Have you ever noticed the way live poker rooms are usually kept separate from the rest of the casino floor – maybe even in a completely different building?
There’s a very good reason for this: Poker isn’t a table game. There’s no house edge attached like there is for other games like:
- – Blackjack
- – Roulette
- – Craps
What’s in It for the Casinos?
Casinos still make money off poker, of course. They charge you a certain fee for playing, usually in the form of rake taken from each pot that goes to the flop. That fee helps the casino pay the:
- – Dealers
- – Cashiers
- – Floor Attendants
- – Other personnel required for Poker
Otherwise, the casino has virtually no interest in whether you win or lose. This means you won’t get nearly the same “comps” offered to you as the high rollers over at the craps table. You might get the occasional perk here and there, but why should the casino throw all that free stuff at you if you’re not printing money for them?
Here’s the good news: In poker, you’re the house. This is a game of skill as well as luck; if you develop your skills sufficiently, and choose the right tables to sit at, you’ll be the one with the house edge over your opponents. They’ll be the ones printing money for you.
This brings us to this week’s topic.
Many professional poker players refuse to play table games since the edge is not in their favor. “I don’t gamble” is their mantra.
It’s a useful mantra and a wise approach in most cases – but it’s factually wrong… and not just because these poker articles can be found under the Gambling menu here at TheRX.
What Are the Risks in Poker?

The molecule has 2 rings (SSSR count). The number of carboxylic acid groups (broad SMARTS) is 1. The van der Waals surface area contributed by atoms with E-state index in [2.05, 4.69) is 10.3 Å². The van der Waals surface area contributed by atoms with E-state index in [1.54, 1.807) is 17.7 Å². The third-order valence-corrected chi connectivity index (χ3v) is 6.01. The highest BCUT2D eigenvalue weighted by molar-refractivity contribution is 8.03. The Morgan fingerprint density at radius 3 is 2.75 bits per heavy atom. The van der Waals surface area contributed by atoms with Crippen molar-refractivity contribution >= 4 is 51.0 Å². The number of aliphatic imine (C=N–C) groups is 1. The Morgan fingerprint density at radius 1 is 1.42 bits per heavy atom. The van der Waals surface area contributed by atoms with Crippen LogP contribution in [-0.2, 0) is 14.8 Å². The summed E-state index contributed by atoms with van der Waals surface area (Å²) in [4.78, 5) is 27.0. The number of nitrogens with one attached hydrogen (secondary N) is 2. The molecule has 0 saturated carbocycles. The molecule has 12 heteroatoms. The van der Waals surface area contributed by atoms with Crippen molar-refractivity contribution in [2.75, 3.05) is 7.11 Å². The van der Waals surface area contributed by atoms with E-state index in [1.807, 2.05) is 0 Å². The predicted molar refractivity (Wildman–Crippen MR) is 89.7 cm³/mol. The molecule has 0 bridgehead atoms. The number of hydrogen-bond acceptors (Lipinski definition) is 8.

According to Merriam-Webster, gambling is the practice of risking money (or other stakes) in a game or bet. That’s exactly what happens when you play poker for real money, whether it’s live or online poker. There’s an amount you wager, a risk that you’ll lose, and a reward for when you win.
Even if you’re a solid poker player with all your strategic ducks in a row, you’re putting your money at risk when you sit at the table. You could lose your entire stack on a single hand, or over the course of several hands. There’s no getting around the luck factor inherent in poker.
“Ah, but what about bankroll management?” Yes, that would be a very, very good idea if you’re serious about poker. Splitting your bankroll into a minimum of, say, 20 buy-ins for cash games and 100 for tournaments will help you minimize your risk of going bust by playing at the appropriate stakes.
Notice that we said minimize, not eliminate. Even if you divide your roll into 1,000 buy-ins, there’s always a chance you’ll go broke in the long run. The best you can do is whittle your “risk of ruin” down to somewhere around 2%, then put it out of your mind and focus on the poker.
What If I’m Really Good at Poker?
Becoming a poker savant won’t completely eliminate your risk of ruin. Let’s pretend for one second that you did have some kind of magical powers that turned poker into a game of complete skill, where the whole world didn’t depend on the turn of a friendly card.
Even in this scenario, you’re still risking your money. Perhaps you’ve heard stories of poker players who simply grabbed their chips and stormed off when they lost a giant pot.
If this happens to you, there’s only so much the casino can do to help. They might bar the offending player from ever returning, but they’re usually not going to tackle said offender and wrest those chips away.
There are other hidden risks in any poker game that you should consider the next time you’re going to play.
Maybe two of more of your opponents will cheat by colluding against you. Maybe you’ll have a hand that is “guaranteed” to win no matter what the river card is, but that card somehow ends up being exactly the same as the turn card, leading to a foul deck and the cancelation of the hand.
These things happen. Again, the best you can do is minimize your risk and play on; in the meantime, remember that you are indeed gambling when you play poker, so gamble intelligently, and may the rectangles be with you.